The Scrum Task Board and the Self-Managing Team


The Scrum Task Board and the Self-Managing Team


person at whiteboard

In the early days of Scrum, the quickest way to locate a Scrum team’s work area was to look for the task board, which was usually mounted on a nearby wall. Work was managed using index cards, sharpies and spreadsheets, and the task board served as a tool for tracking work as well as an information radiator.

Anybody walking by could simply look at the task board and see the team’s progress at that point in time without having to ask a single question.

However, what inevitably happens in nearly every field is that new technology and tools are developed over time with the intention of “making it easier” to manage work, and the world of agile is no different. Some tools were built from the ground up to manage agile project work, while others were developed as add-ons to existing tools.

When an agile project is just beginning, it seems like the first question asked is always “What agile tool are we going to use?” Let’s face it, we in the IT industry love our tools, and I am no exception.

However, the technology we perceive as progress can sometimes have unintended consequences. Take, for instance, society’s extensive use of social media, texting, and other technological forms of communication. They were originally created to save time and effort, but we are only now discovering that these tools can lead to a sense of social isolation in certain segments of the population.

High-Tech Tools: More Harm Than Help?

So, what does this have to with Scrum teams? A Scrum team’s success is all about collaboration, which in turn is all about co-location and face-to-face communication. While technology can certainly enhance a distributed Scrum team’s collaboration, it also has the potential to hinder a co-located team: if the team relies too heavily on technology, it can start to act as an inadequate substitute for face-to-face communication and collaboration.

For example, I was working with two Scrum teams over the course of many sprints and, while all their information was readily available in a high-tech agile tool, I rarely saw it displayed on anyone’s screen. I also noticed that their stand-ups were functioning as more of a status report than an opportunity for the team to share information and level-set the team’s progress in the sprint. 

Although the team reported a high level of confidence in completing stories during the mid-sprint, I could see from the story point burn-down chart that they were scrambling to complete stories in the later stages of the sprint. I knew that all the team members were solid professionals, so their work ethic clearly wasn’t the problem.

Eventually, I realized that, while they may have been focused as individuals, they weren’t focused as a team. I also realized that the unintended consequence of technology was that the team’s most crucial information was buried in a tool that no one bothered to access.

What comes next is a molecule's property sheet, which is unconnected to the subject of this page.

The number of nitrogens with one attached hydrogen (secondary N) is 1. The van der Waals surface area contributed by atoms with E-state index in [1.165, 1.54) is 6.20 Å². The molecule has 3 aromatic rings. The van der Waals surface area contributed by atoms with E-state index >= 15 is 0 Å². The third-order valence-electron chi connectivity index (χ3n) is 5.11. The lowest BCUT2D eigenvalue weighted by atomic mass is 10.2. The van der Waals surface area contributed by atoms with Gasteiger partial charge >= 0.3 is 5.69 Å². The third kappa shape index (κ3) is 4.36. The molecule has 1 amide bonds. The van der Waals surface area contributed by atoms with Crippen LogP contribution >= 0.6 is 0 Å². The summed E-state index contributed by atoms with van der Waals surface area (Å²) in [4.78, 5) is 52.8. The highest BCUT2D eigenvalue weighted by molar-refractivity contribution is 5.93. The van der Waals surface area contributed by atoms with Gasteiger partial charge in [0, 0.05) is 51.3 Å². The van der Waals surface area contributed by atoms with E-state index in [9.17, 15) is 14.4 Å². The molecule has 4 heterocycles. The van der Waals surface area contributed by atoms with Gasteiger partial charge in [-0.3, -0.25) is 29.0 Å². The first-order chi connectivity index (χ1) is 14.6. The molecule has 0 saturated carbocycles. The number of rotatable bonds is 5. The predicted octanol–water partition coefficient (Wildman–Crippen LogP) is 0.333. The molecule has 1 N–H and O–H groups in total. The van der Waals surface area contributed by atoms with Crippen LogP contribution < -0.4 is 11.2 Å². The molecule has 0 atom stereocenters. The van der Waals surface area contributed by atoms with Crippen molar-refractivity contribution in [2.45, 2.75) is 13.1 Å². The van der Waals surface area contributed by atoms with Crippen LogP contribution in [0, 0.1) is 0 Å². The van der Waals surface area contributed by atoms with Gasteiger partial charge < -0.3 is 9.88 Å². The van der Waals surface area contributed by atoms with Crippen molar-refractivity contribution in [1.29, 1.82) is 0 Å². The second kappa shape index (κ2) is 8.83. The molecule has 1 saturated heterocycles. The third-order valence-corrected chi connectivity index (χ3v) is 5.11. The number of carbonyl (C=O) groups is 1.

A Low-Tech Solution

Since I didn’t have two 70-inch monitors to put in the team rooms, I decided to go old-school. So, the next day I came in with painter’s tape and put a task board on the wall. I then printed out the stories and tasks from our agile tool and recreated the task board to reflect the status of the sprint.

I told the team that, during the sprint stand-up, each team member would go to the task board to address the team. I also told them to focus on the team and ignore anybody else in the room, and that each time they spoke about a specific piece of work they would need to move the corresponding tasks on the board to the appropriate columns as well.

It took some time for them to get comfortable with doing the stand-up in this way, but the result was that the task board started to provide them with the focus they needed as a team. It had a constant presence, easily showed the team’s progress and gave each team member the satisfaction of physically moving their work across the board from the “to-do” column to the “done” column. 

During the mid-sprint checks, the accuracy of the team’s confidence level vote increased dramatically. And, when a mid-sprint check indicated that the team might have a problem, they used the task board to determine how to resolve the problem and re-allocate resources accordingly. For these teams, as well as many others, the task board quickly became their primary tool for self-managing.

The Value of Planning

I always tell my teams that the most important aspect of sprint planning is not the plan itself but the fact that they engaged in the act of planning in the first place. This is because the act of planning gives the team a shared understanding of what must be accomplished.

And, given that things rarely go according to plan, we must constantly re-plan “in light of what we know now,” and every team member should be fully aware of the changes in the revised plan. With the help of a humble task board, teams can easily collaborate, re-plan and focus for the duration of a sprint, and that’s the sign of a truly effective agile tool.

 



 

Jim Sywilok is an agile practitioner and agile coach with more than 25 years of progressive technical and business experience.

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